Charlotte MiniCon returns this weekend with more than 50 artists in attendance, comic vendors and more. The best part? It's free if you register online and bring a non-perishable food item for Second Harvest Food Bank. The event takes place Saturday at the Grady Cole Center from 11 a.m.-5 p.m.
And don't be fooled by the "Mini" moniker. Huge guests are taking part this year, including Skottie Young (who designed the below graphic), Jason Latour, Rich Case, and Charlotte's own Andy Smith (not that Andy Smith).
One guest, in particular, was able to talk to Comic Afterthoughts about his experience with the convention - and what's ahead for his work in comics. Dustin Harbin is a Charlotte-based artist who has recently worked on projects like Diary Comics for Toronto's Koyama Press. Harbin's experience with this event goes back to his time working for Shelton Drum.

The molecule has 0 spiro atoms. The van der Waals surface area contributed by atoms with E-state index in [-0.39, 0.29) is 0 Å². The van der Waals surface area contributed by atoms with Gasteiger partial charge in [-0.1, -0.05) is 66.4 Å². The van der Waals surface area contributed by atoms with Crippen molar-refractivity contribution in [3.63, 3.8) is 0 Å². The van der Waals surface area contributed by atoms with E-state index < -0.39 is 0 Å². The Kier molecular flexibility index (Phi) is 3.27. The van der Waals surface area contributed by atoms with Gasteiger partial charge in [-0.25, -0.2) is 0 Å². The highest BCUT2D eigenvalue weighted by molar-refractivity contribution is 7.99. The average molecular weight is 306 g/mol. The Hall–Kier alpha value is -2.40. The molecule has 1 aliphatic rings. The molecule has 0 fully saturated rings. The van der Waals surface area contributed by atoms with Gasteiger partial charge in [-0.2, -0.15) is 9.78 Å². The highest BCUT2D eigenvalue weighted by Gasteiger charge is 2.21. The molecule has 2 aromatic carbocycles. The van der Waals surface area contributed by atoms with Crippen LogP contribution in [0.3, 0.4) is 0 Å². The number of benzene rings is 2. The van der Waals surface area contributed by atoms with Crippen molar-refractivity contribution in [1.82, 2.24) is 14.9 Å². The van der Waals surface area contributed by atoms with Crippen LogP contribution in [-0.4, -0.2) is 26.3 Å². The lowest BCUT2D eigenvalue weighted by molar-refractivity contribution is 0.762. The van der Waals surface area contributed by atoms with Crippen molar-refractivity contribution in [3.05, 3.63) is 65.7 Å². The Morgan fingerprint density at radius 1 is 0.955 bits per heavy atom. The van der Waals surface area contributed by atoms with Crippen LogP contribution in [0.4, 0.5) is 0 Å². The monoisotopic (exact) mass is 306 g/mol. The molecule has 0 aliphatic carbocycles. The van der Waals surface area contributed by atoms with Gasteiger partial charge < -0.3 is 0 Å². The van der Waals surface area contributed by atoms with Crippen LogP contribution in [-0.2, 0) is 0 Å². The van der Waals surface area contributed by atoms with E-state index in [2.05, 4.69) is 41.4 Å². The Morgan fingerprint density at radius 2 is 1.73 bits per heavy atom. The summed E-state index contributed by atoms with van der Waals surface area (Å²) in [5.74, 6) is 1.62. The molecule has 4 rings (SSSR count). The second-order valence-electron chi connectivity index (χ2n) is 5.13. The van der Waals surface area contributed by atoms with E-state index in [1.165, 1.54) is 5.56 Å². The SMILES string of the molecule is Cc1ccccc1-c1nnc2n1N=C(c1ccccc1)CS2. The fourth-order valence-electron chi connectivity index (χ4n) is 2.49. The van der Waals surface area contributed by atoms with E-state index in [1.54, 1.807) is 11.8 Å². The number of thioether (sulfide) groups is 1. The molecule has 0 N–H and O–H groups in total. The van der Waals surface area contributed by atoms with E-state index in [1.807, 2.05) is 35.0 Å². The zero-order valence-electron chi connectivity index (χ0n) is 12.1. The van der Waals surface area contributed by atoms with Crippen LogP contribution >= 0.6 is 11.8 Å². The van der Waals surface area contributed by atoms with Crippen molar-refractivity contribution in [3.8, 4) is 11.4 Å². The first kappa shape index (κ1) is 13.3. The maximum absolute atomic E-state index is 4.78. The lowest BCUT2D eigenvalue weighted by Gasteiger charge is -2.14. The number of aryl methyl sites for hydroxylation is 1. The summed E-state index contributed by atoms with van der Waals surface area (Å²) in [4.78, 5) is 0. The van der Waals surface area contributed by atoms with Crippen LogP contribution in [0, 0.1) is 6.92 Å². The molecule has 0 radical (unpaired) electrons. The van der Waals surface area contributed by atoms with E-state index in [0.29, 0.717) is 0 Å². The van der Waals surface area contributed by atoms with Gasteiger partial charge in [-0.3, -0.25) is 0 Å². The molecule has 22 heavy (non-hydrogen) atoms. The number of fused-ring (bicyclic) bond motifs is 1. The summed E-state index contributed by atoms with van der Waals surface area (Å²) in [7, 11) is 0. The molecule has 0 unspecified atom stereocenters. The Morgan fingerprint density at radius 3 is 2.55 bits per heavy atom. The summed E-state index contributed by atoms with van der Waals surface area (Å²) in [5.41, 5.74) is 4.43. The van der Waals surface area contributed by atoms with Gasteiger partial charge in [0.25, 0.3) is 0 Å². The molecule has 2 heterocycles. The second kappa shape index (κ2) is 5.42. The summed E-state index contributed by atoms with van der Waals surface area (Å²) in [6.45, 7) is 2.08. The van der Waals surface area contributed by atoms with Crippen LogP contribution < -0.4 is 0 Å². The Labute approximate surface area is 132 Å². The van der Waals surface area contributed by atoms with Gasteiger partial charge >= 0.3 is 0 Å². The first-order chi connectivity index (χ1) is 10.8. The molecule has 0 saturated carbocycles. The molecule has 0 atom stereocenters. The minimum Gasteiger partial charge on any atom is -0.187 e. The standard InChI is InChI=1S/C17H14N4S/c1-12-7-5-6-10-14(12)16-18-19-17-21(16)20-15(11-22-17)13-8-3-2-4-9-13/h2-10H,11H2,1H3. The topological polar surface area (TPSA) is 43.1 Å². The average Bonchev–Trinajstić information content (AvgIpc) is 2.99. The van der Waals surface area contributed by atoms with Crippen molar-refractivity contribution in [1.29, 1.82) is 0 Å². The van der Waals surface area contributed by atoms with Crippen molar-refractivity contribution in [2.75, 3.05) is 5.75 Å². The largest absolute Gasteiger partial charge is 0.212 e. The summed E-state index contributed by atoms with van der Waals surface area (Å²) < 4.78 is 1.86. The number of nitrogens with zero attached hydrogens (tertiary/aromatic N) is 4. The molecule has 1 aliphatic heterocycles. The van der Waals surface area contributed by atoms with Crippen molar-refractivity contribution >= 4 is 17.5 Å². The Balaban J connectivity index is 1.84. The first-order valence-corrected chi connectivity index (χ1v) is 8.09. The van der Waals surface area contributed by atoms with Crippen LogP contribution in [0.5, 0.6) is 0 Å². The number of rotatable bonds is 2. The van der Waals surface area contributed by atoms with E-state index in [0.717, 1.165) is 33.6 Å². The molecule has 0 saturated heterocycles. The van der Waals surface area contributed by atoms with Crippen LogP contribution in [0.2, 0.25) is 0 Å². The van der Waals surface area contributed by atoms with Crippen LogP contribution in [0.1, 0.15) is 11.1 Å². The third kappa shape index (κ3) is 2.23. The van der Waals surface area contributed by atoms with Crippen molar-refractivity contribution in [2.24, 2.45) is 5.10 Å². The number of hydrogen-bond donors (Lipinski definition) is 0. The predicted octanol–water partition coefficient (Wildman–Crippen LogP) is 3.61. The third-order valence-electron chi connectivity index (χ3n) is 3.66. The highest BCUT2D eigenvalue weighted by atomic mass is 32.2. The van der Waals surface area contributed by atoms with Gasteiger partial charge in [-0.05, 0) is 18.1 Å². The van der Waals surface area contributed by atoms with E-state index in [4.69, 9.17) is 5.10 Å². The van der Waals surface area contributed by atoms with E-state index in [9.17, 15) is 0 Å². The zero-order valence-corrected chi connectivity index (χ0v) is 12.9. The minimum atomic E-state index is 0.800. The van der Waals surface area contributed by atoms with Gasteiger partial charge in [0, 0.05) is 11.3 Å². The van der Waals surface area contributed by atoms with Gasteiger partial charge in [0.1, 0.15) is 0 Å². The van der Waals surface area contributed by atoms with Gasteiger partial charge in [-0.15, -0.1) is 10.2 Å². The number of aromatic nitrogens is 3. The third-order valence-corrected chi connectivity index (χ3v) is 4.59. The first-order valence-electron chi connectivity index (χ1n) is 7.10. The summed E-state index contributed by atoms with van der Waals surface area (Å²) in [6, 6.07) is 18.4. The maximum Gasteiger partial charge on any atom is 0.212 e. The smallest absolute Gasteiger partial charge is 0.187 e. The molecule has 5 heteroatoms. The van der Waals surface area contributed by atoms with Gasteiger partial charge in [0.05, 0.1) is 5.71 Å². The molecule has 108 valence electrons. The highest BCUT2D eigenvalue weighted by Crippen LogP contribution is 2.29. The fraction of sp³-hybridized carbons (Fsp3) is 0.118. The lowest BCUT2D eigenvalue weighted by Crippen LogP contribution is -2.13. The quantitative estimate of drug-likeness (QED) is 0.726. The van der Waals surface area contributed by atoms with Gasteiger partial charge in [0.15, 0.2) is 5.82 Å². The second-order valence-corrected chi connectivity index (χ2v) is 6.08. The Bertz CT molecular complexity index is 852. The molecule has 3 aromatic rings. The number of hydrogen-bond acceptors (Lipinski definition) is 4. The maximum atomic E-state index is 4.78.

"I have attended the Charlotte MiniCon for the last ... four years? Five?" Harbin said. "I worked for [Drum], the owner of the MiniCon and the store that puts it on, Heroes Aren't Hard To Find, for 14 years between 1996 and 2010, and then he's been gracious enough to include me as a guest since then at the Charlotte MiniCon as well as its big brother, Heroes Convention."
The MiniCon, considerably smaller than the big Charlotte convention in June, has its own special qualities. One is the crowd it garners.
"A small, one-day show is usually more locally oriented, and has a lower entry fee so you see a lot of casual shoppers who might just be there for something off the beaten track to do on a Saturday," Harbin said. "I love that - it makes for a mix of people, from people who are very familiar with comics to people who might really be considering them and the people that make them for the first time."
Cassie Hart Kelly
J Chris Campbell
John Hairston Jr
Out of Step Arts
Rebel Stars Studio